Singapore's air force is exploring the possibility of conducting fighter training in Guam, and could even set up a training facility on the US island territory, Prime Minister Lee Hsien Loong said.
In an interview on Wednesday with the Singapore media to wrap up his official visit to the US, Mr Lee said the Republic of Singapore Air Force (RSAF) is always looking for opportunities to expand its training options, because of airspace constraints in Singapore.
"So we have fighter training in America, flying training in Australia - we have a flying training school there, we have got a facility in France in Bordeaux; and Guam, geographically, is a bit closer than these places," he said.
RSAF detachments in the United States
Other places that Singapore's air force trains at:
• Mountain Home Air Force Base, Idaho: Detachment established in 2008, with training conducted using Republic of Singapore Air Force (RSAF) F-15SG fighter aircraft.
• Grand Prairie, Texas: RSAF CH-47 Chinook helicopters (since 1995)
• Luke Air Force Base, Arizona: RSAF F-16C/D Fighting Falcons (since 1992)
• Marana, Arizona: RSAF AH-64 Apache helicopters (since 2001).
SOURCE: REPUBLIC OF SINGAPORE AIR FORCE
"Not as close as next door, but not so far away," Mr Lee said of the island in the Pacific Ocean, which is also home to the US Andersen Air Force Base.
While the discussions between the two countries are still in a preliminary stage, Mr Lee said there is a "good possibility" of Singapore and the US working together, and developing a training facility there.
Mr Lee, who has been on a six-day visit to the US to celebrate 50 years of diplomatic relations between the two countries, met US President Barack Obama at the White House on Tuesday.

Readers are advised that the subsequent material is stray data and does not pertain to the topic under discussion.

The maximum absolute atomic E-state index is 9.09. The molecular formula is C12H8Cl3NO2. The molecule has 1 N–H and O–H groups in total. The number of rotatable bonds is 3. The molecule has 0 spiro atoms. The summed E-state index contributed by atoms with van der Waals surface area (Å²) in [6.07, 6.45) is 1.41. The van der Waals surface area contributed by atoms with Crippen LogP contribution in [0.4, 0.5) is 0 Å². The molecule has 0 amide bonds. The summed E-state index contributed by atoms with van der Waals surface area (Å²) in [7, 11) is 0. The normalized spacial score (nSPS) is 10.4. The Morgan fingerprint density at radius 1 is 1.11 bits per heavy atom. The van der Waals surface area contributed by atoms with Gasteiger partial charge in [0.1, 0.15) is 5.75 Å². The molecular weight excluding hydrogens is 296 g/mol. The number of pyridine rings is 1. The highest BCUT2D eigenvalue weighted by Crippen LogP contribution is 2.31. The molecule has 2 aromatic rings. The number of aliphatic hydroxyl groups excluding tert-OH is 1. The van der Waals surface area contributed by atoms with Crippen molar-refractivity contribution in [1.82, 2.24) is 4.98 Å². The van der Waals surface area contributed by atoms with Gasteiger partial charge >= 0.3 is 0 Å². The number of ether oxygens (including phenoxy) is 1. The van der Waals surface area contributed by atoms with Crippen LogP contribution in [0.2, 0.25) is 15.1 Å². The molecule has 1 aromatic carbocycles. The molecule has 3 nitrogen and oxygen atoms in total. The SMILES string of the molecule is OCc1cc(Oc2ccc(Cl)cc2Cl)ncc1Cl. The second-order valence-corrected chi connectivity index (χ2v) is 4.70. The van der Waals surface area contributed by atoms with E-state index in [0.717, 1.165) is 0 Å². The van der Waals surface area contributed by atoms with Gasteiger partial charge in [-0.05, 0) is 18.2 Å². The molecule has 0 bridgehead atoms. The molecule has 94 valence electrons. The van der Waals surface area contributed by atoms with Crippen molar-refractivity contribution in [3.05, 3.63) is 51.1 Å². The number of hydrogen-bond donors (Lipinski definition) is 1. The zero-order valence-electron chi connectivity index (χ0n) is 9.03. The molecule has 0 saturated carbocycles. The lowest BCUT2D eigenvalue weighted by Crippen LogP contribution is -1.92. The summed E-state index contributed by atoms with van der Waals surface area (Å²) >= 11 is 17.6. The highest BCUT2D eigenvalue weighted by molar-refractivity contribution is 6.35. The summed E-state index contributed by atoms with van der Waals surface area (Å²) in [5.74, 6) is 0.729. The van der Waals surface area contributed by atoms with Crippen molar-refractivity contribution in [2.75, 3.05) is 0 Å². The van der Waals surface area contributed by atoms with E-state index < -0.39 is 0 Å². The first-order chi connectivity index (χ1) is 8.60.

Defence was among the areas of strategic partnership both leaders affirmed a commitment to working on together.
A joint statement by Singapore and the US, following the meeting, said: "The two leaders expressed support to explore new training opportunities for the Singapore Armed Forces in Guam, with an eye toward a potential long-term training detachment for the RSAF."
Singapore trains or stations approximately 1,000 personnel each year in the US, said the statement.
The RSAF has four detachments in the US - two in Arizona and one each in Texas and Idaho. It has one more in France and another two in Australia - Queensland and Perth.
Defence analyst Ho Shu Huang said due to Singapore's limited airspace, adding another training area in Guam gives the RSAF more options. "It also signifies the strong bilateral defence ties between the Singapore and the US," said Mr Ho, an associate research fellow at the Institute of Defence and Strategic Studies, S. Rajaratnam School of International Studies.
Mr Ho added: "The US has plans to increase its military presence in Guam, and while it's too early to say, this could provide more training opportunities for both armed forces."
The Singapore-US joint statement also noted that "President Obama welcomed Singapore's continued interest in the F-35 aircraft."
The F-35, known as the Joint Strike Fighter, has been in development by Lockheed Martin since 2001 but has faced criticism for delays and ballooning production costs. Singapore's defence ministry said in May that the fighter is "still under evaluation".